Rob Phillips still remembers his first horse, a paint named Mickey he got more than 50 years ago. It was the start of a lifelong love affair with horses that's led to plans for an endurance race over the Santa Fe Trail.
For the past year, the 62-year-old retired real estate developer and his wife, Beverly, have been putting together The Great Santa Fe Trail Horse Race. It starts Sept. 3 in Santa Fe, N.M. and ends Sept. 15 in Missouri, broken down into 10 rides of about 50 miles a day over 515 miles.
Phillips got the idea after hearing the story of Francis X. Aubry, a trader who in 1848 made a $1,000 bet that he could traverse the trail from Santa Fe to its start in Independence, Mo., in six days. He took five days and 16 hours to cover the 800-mile route that normally took a month and established a record that stands to this day.
"When I heard that story, I thought we've got to do something about the Santa Fe Trail and get the world excited about it again," Phillips said.
So he came up with the endurance ride which will follow the wide, meandering trail. The riders will cover the sweeping landscape of open prairies and rolling plains that greeted travelers heading west with trade goods or in search of a better place to live.
"It will always be near to what we consider the trail. We're in real close proximity and I doubt we'll spend a night on land that wasn't camped on by people in covered wagons," Phillips said.
Spectators will be encouraged to turn out to greet the riders at "race villages" where participants and their horses will spend the night in 11 locations across New Mexico and Kansas. Phillips said he expects more than 100,000 people in total will be on hand to watch as the competitors arrive.
The Santa Fe Trail opened in 1821 when Missouri trader William Becknell became the first to use it to haul goods by mule train to Santa Fe, then part of Mexico.
Although some settlers used the trail, it primarily was a trade route for bringing manufactured goods to Santa Fe and taking silver and other valuables back to Missouri. By 1880, the trail was eclipsed by the railroads and only the wagon ruts remained.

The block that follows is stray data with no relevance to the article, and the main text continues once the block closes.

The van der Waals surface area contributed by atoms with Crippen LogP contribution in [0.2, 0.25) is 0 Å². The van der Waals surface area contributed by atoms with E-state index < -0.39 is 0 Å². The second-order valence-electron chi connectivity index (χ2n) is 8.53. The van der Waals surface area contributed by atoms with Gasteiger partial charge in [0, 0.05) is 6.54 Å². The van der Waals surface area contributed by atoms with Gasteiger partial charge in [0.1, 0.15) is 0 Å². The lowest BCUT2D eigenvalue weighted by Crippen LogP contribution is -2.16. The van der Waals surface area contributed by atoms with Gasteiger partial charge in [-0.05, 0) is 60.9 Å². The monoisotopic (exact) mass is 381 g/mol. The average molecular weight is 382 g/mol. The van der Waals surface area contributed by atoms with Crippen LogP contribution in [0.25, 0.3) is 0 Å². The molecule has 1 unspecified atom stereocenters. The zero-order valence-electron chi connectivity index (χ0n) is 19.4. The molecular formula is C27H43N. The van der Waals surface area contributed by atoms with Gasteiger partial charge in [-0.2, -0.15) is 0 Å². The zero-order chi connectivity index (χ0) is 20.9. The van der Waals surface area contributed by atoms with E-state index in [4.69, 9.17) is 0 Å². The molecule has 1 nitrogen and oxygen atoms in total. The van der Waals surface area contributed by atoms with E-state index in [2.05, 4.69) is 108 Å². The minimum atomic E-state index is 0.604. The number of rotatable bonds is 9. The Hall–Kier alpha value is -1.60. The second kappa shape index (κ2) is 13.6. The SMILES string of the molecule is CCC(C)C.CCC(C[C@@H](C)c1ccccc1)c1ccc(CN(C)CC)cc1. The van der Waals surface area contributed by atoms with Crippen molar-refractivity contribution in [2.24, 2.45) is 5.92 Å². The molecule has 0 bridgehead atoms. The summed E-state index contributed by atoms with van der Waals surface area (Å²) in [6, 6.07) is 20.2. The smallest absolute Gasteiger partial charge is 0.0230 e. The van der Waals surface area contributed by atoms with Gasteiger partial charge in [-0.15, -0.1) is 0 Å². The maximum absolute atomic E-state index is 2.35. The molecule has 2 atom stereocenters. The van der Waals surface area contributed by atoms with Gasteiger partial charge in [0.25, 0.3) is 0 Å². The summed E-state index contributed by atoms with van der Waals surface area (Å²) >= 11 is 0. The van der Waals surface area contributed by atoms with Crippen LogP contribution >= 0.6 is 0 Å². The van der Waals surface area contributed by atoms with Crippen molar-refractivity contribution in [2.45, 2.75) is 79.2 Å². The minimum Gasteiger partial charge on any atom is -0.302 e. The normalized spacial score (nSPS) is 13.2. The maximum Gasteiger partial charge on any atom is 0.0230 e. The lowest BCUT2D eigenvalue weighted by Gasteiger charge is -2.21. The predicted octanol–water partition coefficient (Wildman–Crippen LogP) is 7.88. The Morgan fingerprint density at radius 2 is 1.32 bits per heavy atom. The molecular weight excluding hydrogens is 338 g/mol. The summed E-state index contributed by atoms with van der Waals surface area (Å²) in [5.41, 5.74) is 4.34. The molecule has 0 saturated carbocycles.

"It set up a new excitement about trading and the expansion in the West," said Rita Napier, University of Kansas history professor. "It represents a reaching out to expand."
Napier said the trail was important because more trade meant more manufacturing but it was especially important to Kansas because it helped shape the state's growth.
"Once the territory was opened, it was a route that towns grabbed onto because there was a certainty of money coming in through trade," Napier said. "The Santa Fe Railroad followed the trail, which resulted in more towns."
With that historic backdrop, Phillips put together what he hopes will be an annual event.
"If you are going to do something, you might as well do it big, and if it's big you can see it," he said.
He expects to have 100 teams with about 500 horses dashing over the landscape. Already, people from 17 states have signed up, paying entry fees ranging from $3,500 to $4,500.
At first there was talk of prize money, but Phillips discarded the idea because he wanted the race to be more about the love of the sport than getting money.
But, he added, winning has its own rewards.
"It's about pride. It's a once-in-a-lifetime accomplishment," Phillips said. "Can you imagine? You can say you rode a race on the Santa Fe Trail and won."
After a long day in the saddle, riders will be able to rest at the race villages. Each village will consist of a 30-acre area resembling a traveling fair, with food vendors, a dining tent, merchants, farriers, veterinarians and places for riders to clean up and rest.
Phillips said the race has attracted several sponsors, including the RFD-TV cable-satellite network, the U.S. Postal Service, the Bureau of Land Management and the Kansas Lottery.
The Imus Ranch, a New Mexico ranch owned by radio personality Don Imus that helps children with cancer, is the event's designated charity and will get a portion of the entry and sponsor fees.
There also will be a re-enactment of a Pony Express ride, with riders carrying mail from Santa Fe to Independence with plans to stop in more than 40 towns along the way.
With the original Pony Express, young men rode 75 to 100 miles before handing off the mochila, or mail pouch, to the next rider. This time, it will be six riders alternating in relays over the 800 miles that won't be on the trail but close to it.
"Now we have cell phones and pickup trucks," Phillips said. "Our riders won't be going that far."